New famous duck salad!

The team behind the new duck dish.

This week Celebrity Chef from Ready Steady Cook & Fellow Master Chef Steven Saunders, proprietor of The Little Geranium in La Cala creates a new tasting menu dish from his famous duck salad.

PRETTY much everyone knows the story about our famous duck salad dish served to Princess Diana in the 90’s with the promise to her that I would never take it off the menu under her orders! 

However 20 or so years on I have been desperate to evolve it and if I were an artist it would be like painting the same picture for over 20 years!

So the other week I came up with the idea of serving two styles of duck salad in one so that you experience the rare juicy breast of duck cooked in a sousvide machine (or gently to keep it rare) coupled with the crispy sticky spicy confit leg. 

Good food is made great not only with its flavours but by textures too. Whatever you are cooking it is taken to the next level when you add crunch alongside softness and at Michelin level every component of the dish should have some interesting exciting flavours, not just be there on the plate.

For example if you add a few wild mushrooms to this duck dish you could pickle some of the mushrooms adding yet another tier of flavour and then when you bring it all together it tastes amazing and not just good.

Therefore this week I have been playing with the tiers of flavours of the duck salad for the tasting menu and asking clients what they think. Their response has been so positive that I thought I should share the recipe with you!

There are some intricate cooking techniques here so many of you might prefer to let me do it but if you are in the mood for cooking something sensually fantastic this weekend then this is the dish for you.

The original version that Princess Diana used to rave about has a lot of leaves and segments of lime with plenty of coriander. It is delicious but it is just a salad and it’s the chef’s job to evolve and enhance dishes.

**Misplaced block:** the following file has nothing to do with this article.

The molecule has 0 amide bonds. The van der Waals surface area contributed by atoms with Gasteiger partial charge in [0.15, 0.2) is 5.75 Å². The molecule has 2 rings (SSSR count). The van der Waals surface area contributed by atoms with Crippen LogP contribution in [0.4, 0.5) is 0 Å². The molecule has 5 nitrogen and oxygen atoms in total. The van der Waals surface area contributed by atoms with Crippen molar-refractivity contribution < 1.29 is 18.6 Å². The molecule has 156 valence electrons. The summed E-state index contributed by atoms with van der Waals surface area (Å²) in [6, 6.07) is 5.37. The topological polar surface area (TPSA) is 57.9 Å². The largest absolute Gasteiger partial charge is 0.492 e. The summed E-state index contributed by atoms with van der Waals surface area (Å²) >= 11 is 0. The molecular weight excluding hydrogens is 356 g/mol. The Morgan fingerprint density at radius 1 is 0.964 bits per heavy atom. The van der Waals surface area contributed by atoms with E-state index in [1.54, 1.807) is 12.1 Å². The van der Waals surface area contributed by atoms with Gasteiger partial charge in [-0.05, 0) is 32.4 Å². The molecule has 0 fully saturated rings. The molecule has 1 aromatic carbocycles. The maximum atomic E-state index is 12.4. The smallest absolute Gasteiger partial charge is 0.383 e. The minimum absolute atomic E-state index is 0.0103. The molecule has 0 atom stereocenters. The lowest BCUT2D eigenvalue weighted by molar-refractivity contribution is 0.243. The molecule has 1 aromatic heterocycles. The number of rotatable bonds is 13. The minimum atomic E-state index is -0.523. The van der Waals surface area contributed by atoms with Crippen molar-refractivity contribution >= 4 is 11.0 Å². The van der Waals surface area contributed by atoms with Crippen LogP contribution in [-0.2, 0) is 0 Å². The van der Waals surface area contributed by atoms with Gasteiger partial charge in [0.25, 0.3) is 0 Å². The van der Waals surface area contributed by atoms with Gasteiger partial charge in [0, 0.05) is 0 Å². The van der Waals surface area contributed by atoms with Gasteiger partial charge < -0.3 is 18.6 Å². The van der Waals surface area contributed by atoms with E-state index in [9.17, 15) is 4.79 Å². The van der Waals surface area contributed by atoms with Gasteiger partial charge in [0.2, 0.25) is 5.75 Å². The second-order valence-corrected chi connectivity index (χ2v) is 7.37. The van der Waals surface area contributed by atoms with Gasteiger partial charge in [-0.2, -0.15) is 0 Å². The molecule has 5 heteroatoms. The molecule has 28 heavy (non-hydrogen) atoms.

This one is less of a salad and more of a plate of art but with levels of flavours to really stimulate your taste buds. I think Princess Diana would approve but I also think that she would prefer the version served to her in the early 90’s!

I must just emphasise that the picture below is tasting menu size (one of about eight courses) so you can increase the portion size if you are serving it as a starter or main dish. 

Enjoy cooking this creative dish and do let me know by email how you get on! 

Steven Saunders’s opinions are his own and are not necessarily representative of those of the publishers, advertisers or sponsors.

New-famous-duck-saladNew famous duck salad

TO make this dish easier to cook at home I am suggesting that you buy the duck leg confit as although it’s not difficult to make, it is time consuming in a domestic kitchen.

Ingredients for four (starter size)

  • 2 whole duck breasts skin on (Magret de Pato)
  • 2 duck legs cooked confit meat picked off the bone
  • A little cornflour
  • Seasoning